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Sharing Medical Expenses

When parents are no longer together, disputes sometimes arise regarding who is supposed to pay medical expenses on behalf of the child. In a lot of cases, Judges adopt what is know as the 30/30 rule for unreimbursed medical expenses. The 30/30 rule is a term used to explain repayment of medical expenses.

Often, both parents are not at every medical appointment to be able to split the bill. So, what happens? How does a parent get reimbursed?

The 30/30 rule provides a mechanism to request and obtain reimbursement.

The first step is a parent pays a medical expenses for the child. The parent obtains a receipt or proof of payment for the medical expenses. Within 30 days of making that payments, the parent who paid the medical bill must submit the proof of payment to the other parent for reimbursement.

Within 30 days of receiving proof of the payment, the non-payment parent must dispute the charge or pay their share, usually 50%, of the amount paid.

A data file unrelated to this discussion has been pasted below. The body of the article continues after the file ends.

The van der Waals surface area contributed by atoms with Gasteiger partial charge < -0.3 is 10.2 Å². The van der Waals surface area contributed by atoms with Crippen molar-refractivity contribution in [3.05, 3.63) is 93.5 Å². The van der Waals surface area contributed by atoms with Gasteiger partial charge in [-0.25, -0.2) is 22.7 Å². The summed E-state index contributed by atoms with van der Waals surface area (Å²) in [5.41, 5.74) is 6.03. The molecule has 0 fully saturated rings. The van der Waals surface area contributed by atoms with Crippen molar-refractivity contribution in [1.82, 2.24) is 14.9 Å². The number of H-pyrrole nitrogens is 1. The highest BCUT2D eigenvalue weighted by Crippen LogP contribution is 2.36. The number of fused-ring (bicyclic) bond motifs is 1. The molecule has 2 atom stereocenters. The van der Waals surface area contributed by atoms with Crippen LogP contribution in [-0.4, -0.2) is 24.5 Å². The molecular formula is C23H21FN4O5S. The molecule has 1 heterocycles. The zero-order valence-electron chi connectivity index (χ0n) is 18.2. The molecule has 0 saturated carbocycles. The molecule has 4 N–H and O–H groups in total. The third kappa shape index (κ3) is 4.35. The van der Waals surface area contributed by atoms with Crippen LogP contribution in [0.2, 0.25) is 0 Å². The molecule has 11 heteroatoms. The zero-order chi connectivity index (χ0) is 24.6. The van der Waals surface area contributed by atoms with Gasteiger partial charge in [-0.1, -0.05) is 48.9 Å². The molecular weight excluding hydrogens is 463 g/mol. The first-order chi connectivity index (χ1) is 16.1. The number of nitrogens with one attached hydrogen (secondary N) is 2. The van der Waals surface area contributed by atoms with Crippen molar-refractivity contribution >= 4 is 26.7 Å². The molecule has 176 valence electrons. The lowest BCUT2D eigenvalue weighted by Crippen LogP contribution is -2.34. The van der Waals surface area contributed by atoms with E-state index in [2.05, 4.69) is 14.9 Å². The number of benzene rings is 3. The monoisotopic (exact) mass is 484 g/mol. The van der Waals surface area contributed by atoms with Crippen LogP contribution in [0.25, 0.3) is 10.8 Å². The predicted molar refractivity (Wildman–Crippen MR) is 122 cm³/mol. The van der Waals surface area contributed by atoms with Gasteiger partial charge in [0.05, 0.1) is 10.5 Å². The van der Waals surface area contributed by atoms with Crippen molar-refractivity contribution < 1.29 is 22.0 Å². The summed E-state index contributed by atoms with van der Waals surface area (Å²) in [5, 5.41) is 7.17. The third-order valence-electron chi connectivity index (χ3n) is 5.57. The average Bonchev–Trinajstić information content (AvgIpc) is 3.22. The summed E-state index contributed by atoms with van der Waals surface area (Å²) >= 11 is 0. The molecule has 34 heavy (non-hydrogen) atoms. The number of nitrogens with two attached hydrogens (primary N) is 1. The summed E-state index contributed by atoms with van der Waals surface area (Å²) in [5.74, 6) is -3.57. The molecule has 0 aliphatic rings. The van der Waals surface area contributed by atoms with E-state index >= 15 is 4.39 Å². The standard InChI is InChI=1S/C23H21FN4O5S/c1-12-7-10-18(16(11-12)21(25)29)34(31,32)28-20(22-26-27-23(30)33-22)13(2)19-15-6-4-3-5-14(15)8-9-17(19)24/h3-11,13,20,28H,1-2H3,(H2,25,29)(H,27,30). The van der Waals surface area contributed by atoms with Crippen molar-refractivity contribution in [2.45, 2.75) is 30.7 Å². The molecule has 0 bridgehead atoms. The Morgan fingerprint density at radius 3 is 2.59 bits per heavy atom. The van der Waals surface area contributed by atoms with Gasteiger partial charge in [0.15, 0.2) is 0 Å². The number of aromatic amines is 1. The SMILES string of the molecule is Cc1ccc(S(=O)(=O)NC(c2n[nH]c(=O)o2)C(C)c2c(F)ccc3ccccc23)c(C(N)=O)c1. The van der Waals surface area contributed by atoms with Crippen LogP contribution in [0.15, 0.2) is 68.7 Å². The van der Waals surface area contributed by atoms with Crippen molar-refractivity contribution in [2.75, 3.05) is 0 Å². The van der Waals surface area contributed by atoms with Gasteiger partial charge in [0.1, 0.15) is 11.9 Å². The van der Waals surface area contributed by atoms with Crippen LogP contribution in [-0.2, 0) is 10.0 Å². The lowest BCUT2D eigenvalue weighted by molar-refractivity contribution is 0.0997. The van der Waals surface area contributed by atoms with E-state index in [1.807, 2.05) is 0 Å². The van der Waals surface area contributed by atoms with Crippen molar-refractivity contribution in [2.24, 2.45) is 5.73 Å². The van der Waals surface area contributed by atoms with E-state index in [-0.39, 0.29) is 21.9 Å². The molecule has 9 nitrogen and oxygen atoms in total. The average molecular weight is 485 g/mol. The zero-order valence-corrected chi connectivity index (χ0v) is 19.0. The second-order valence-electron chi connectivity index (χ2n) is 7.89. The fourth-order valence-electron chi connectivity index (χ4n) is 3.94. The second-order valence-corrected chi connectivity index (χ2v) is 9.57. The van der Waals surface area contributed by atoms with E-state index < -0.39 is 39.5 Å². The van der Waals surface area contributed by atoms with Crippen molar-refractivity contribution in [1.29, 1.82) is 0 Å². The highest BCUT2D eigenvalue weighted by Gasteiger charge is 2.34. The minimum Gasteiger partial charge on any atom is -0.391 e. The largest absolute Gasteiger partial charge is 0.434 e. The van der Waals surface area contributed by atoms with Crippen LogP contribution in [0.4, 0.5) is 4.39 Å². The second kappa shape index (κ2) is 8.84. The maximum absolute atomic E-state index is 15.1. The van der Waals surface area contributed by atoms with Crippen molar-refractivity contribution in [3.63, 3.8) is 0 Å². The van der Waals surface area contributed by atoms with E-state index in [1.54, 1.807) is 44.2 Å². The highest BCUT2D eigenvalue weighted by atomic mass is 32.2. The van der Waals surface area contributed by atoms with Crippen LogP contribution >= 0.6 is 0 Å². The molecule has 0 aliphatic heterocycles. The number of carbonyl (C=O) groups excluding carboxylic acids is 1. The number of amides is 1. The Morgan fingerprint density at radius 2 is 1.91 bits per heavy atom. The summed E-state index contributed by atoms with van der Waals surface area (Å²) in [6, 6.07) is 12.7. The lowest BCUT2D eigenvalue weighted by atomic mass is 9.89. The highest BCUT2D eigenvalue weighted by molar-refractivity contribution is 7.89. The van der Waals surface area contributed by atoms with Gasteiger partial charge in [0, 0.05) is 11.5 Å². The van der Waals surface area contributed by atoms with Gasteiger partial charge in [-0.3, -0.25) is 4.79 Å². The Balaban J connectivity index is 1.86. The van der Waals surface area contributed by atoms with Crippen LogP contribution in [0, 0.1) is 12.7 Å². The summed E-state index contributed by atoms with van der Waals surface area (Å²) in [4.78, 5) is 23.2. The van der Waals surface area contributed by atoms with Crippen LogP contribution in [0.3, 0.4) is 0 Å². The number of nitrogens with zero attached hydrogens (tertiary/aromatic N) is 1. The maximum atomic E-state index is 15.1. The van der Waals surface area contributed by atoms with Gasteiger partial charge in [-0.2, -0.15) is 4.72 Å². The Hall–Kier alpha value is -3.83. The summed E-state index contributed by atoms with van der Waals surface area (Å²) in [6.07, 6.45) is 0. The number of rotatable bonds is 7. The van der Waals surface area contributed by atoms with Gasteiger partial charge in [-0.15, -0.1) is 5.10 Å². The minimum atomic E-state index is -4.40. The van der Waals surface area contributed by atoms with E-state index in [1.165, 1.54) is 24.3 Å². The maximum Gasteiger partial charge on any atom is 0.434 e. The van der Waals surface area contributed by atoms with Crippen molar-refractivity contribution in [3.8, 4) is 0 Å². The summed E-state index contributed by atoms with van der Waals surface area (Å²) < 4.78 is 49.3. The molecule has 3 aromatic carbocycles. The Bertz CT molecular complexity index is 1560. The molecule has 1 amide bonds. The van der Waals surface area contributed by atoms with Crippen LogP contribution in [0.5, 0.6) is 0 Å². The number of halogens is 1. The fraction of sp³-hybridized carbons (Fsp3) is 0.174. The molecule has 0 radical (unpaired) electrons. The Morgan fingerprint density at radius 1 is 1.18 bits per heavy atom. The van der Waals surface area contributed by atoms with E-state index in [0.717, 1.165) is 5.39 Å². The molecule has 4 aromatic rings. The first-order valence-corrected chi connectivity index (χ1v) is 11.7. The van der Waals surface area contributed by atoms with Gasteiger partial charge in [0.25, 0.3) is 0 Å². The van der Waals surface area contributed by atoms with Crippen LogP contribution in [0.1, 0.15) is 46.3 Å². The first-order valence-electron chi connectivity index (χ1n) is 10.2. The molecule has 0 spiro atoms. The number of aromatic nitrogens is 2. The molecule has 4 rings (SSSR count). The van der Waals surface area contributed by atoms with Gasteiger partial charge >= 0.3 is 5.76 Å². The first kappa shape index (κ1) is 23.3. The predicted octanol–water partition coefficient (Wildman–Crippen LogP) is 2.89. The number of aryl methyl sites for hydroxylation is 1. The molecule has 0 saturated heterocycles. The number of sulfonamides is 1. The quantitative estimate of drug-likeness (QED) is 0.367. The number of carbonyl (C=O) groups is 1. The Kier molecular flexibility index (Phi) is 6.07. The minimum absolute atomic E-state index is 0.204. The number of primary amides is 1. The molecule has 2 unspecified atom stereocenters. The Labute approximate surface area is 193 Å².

If a parent does not provide the proof of payment within 30 days, it is viewed as a waiver of the request for reimbursement.

If a parent does not pay or dispute the charge within 30 days, it can be viewed as contempt for failure to comply with the Court’s Orders. The Court can issue Orders for the payment and attorney fees if a parent has to go to Court to obtain reimbursement.

If parents are both at a medical appointment, the prudent thing to do would be to ask the medical provider to divide the unreimbursed expense and for each parent to pay their share directly to the medical provider. In the case of large medical bills like surgical expenses or braces, parents can often work with the medical provider in advance to set up their own payment arrangements for their half of the unreimbursed medical expense.

When a rule like the 30/30 rule is not adopted, one parent may sit on medical bills for a long period of time and the balance grows which means that out of the blue a large sum may be due and owing to the other parent. To avoid that happening, the 30/30 stops this from happening.

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